At the time, I just thought it was a blast to watch. I loved everything a kid at that time should love (the narrow escapes, the chase scenes, the wisecracks) and was freaked out by everything a kid should be freaked out about (the snakes, the face melting, the snakes, the creepy Nazi with the weird laugh, the snakes). But looking back, what I could consider wasting my time by repeatedly watching the same movie, was actually the beginning of my film education. I was learning about visual storytelling, efficient exposition, iconography, and how to build suspense using performance, music, and editing. I absorbed all of these things without realizing it—and this was years before I understood that much of the film was simply homage to much older films, serials, and adventure novels. RAIDERS was a masterclass in years of filmmaking and storytelling techniques that was being taught to me by one of the greatest directors of the past forty years.
But all I cared about at the time was how purely exhilarating the movie was. It was not only my summer movie, it was my year-round movie. I still watch it probably at least once a year and each time it fills me with that same exhilaration.
PATRICK SMITH: Thinking about it, I can’t really think of any specific movies I watched during summer in my formative years. I mean sure, I could mention JAWS, EVIL DEAD 2, FRIDAY THE 13th: THE FINAL CHAPTER, or RESERVOIR DOGS, but let’s be real here, I was watching those the rest of the year too. However, if we’re talking about a movie that that brings about a full-blown nostalgic transportive experience, few movies hit me harder than Linklater’s DAZED AND CONFUSED.
I only saw this flick for the first time about a year ago, and I was not expecting it to affect it me as much as it did. For one thing, there are a lot of similarities between central Texas and central New Jersey, where I grew up, and despite taking place a good decade before I was even born, there’s that universal quality that all good coming-of-age stories have.
If I get right down to it all, I remember about my summers from ages 14 to 18 was driving with my friends (probably listing to WMMR) around our boring town in the pursuit of beer, drugs, sex, or a party where we might be able to get all three — all while trying not to get jumped by whatever asshole we managed to piss off that week. Ask me for details and I wouldn’t be able to provide many. My brain isn’t wired like Karl Ove Knausgaard. I won’t ever be able to write out a detailed account of my youth, but I remember snippets and vibes and most importantly, who I used to be.
You talk to anybody about this film, and inevitably the conversation of which character you relate to the most will come up. Not who’s your favorite (Wooderson), but who reminds you the most of you. Linklater might have been hedging his bets, but he knew that different people would take away different things, and nobody would be wrong. Speaking for myself, I identify with Adam Goldberg’s Mike more than I would like (although I would never punch someone on the back of the head like a chump), but that’s also something that’s uniquely mine.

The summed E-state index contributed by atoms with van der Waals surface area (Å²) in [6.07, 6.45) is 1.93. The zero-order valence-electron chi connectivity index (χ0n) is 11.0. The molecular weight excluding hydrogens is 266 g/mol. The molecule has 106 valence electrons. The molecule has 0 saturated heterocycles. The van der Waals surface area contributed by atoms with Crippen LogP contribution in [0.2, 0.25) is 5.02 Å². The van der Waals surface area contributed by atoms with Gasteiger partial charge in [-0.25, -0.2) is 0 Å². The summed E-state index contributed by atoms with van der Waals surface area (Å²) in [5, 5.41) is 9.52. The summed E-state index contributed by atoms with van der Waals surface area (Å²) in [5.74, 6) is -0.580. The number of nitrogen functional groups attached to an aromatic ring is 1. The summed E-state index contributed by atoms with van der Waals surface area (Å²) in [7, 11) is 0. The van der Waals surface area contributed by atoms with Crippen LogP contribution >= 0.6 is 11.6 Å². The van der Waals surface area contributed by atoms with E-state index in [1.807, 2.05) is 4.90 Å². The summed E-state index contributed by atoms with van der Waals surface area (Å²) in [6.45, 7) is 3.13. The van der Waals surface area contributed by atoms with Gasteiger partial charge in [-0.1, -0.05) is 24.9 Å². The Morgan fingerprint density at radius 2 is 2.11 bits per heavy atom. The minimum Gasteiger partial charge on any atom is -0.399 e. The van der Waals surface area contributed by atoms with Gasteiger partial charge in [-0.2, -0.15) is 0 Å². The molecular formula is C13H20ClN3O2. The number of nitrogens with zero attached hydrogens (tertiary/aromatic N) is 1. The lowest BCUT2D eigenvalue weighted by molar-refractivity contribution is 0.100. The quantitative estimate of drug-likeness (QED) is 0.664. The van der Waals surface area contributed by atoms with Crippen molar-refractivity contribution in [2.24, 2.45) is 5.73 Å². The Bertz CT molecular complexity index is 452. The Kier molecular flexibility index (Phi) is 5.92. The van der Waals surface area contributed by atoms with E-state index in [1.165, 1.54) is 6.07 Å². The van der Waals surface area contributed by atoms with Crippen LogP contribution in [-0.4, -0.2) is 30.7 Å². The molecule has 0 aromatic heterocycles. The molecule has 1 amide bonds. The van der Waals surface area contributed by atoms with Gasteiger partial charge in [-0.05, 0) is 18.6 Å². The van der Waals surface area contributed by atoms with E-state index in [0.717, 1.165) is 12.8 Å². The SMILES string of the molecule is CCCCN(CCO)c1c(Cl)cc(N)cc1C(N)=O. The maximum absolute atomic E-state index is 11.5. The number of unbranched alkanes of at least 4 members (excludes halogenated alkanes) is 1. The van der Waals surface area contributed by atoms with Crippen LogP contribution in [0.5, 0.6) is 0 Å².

I would never call high school the best years of my life, and honestly, thinking about how much effort I put into pursuing those aforementioned things is mind-boggling to me now, but they were about as definitive an experience as I could have hoped for. I’m grateful DAZED AND CONFUSED allowed me to contextualize it for me, because I’m able to appreciate my past as well as that of a whole generation separate from my own.
JON ZILLA: Strictly by the metric of blockbusters released during the summer season, my honest-to-goodness favorite summer movie would have to be GHOSTBUSTERS, only because I’ve seen it more often than any other, although I didn’t see it until it hit cable a year later so I don’t think of it as a summer movie, really. Also, I usually don’t revisit that movie until September or October nowadays. BIG TROUBLE IN LITTLE CHINA is a scarily tight runner-up by those standards. I never saw either one in theaters upon their initial releases, and I think that makes a difference.
The scholars tend to agree that JAWS and STAR WARS kicked off the summer blockbuster trend as we know it. For me, the notion of “summer movies” sank in during that five-year stretch where I started getting out to the movies on my own. I have such vivid memories of seeing movies like BEETLEJUICE, BATMAN, INDIANA JONES 3, GHOSTBUSTERS 2, TEENAGE MUTANT NINJA TURTLES, ARACHNOPHOBIA, THE HUNT FOR RED OCTOBER, TERMINATOR 2, JURASSIC PARK, and BATMAN RETURNS in theaters for the first time. Some of those titles I may reflect on more fondly than others, but that’s not the point I’m making.
Over the course of the 1990s, the big-budget franchise business solidified and so did my movie-going habits, in both parallel and perpendicular trajectories. Bolstered by that flush of meager-but-just-enough summer-job money in 1996, I made it my insane mission to see more than forty new movies on the big screen that summer. And I did it.
And while it makes perfect sense to me today that I’d have seen ESCAPE FROM L.A. and INDEPENDENCE DAY and THE NUTTY PROFESSOR and THE ROCK and KINGPIN and CABLE GUY (all more than once by the way), I have equally vivid memories of seeing DRAGONHEART and TWISTER and THE PHANTOM and SPY HARD and BORDELLO OF BLOOD and motherfucking PHENOMENON, all of which indicate to me an obsessiveness as much as genuine passion. And since reckless devotion and enthusiasm laced with mania have seemingly become the hallmark of the method by which I now ingest movies as a sort-of adult, I’d say this has been a fairly revealing question.
JAMIE RIGHETTI: STAND BY ME is one of those quintessential summer films that can make you ache for childhood: the stifling heat of summer, long stretches of lazy afternoons, friendships long forgotten, that lost sense of adventure, but most of all, the beauty of innocence. Despite being a Stephen King adaptation, the pervading darkness in the film comes not from the dead body, but instead from the insecurities each boy faces due to a troubled home life. It’s a coming-of-age story that’s different than most. When Gordie sees the dead body, he’s not horrified by the rotting corpse so much as he is by the indifference of death; he truly believes that he should be dead instead because his father has told him repeatedly that he is worthless. It’s a heavy moment for a ten year old and it takes the intervention of Chris, superbly played by River Phoenix, to make him realize that his life is special. As an older Gordie then reflects on his career as a successful writer, he remembers his friend who, despite turning his life around, was killed trying to stop a fight. Once again, like the dead boy in their childhood, death remained indifferent and cold. It’s a particularly poignant turn, especially considering the untimely death of Phoenix who, like Chris, remains forever young in our memories, clad in dirty blue jeans and a buzzcut, etched in summer sunlight, eternally cool.
“I’ll see ya.”
“Not if I see you first.”